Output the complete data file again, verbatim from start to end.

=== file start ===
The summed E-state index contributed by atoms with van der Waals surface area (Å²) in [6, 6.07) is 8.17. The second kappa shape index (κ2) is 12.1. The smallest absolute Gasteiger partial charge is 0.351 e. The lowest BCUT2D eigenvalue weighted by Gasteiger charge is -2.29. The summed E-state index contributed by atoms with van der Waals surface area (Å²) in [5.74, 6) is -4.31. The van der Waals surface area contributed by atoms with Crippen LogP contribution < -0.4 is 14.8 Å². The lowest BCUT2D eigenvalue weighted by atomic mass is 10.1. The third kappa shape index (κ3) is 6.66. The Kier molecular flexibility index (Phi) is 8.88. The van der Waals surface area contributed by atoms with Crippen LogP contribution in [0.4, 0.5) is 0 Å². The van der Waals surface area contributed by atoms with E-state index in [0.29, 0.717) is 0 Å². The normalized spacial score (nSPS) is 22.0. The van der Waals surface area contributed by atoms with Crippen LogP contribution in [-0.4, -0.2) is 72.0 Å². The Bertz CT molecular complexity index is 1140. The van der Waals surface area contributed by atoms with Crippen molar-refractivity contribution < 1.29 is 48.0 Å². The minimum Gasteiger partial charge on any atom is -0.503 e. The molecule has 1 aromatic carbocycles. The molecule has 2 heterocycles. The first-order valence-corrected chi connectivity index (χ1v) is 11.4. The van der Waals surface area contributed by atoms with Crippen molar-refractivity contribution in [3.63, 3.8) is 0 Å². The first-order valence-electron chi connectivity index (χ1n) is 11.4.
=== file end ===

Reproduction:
The summed E-state index contributed by atoms with van der Waals surface area (Å²) in [6, 6.07) is 8.17. The second kappa shape index (κ2) is 12.1. The smallest absolute Gasteiger partial charge is 0.351 e. The lowest BCUT2D eigenvalue weighted by Gasteiger charge is -2.29. The summed E-state index contributed by atoms with van der Waals surface area (Å²) in [5.74, 6) is -4.31. The van der Waals surface area contributed by atoms with Crippen LogP contribution < -0.4 is 14.8 Å². The lowest BCUT2D eigenvalue weighted by atomic mass is 10.1. The third kappa shape index (κ3) is 6.66. The Kier molecular flexibility index (Phi) is 8.88. The van der Waals surface area contributed by atoms with Crippen LogP contribution in [0.4, 0.5) is 0 Å². The van der Waals surface area contributed by atoms with E-state index in [0.29, 0.717) is 0 Å². The normalized spacial score (nSPS) is 22.0. The van der Waals surface area contributed by atoms with Crippen LogP contribution in [-0.4, -0.2) is 72.0 Å². The Bertz CT molecular complexity index is 1140. The van der Waals surface area contributed by atoms with Crippen molar-refractivity contribution < 1.29 is 48.0 Å². The minimum Gasteiger partial charge on any atom is -0.503 e. The molecule has 1 aromatic carbocycles. The molecule has 2 heterocycles. The first-order valence-corrected chi connectivity index (χ1v) is 11.4. The van der Waals surface area contributed by atoms with Crippen molar-refractivity contribution in [3.63, 3.8) is 0 Å². The first-order valence-electron chi connectivity index (χ1n) is 11.4.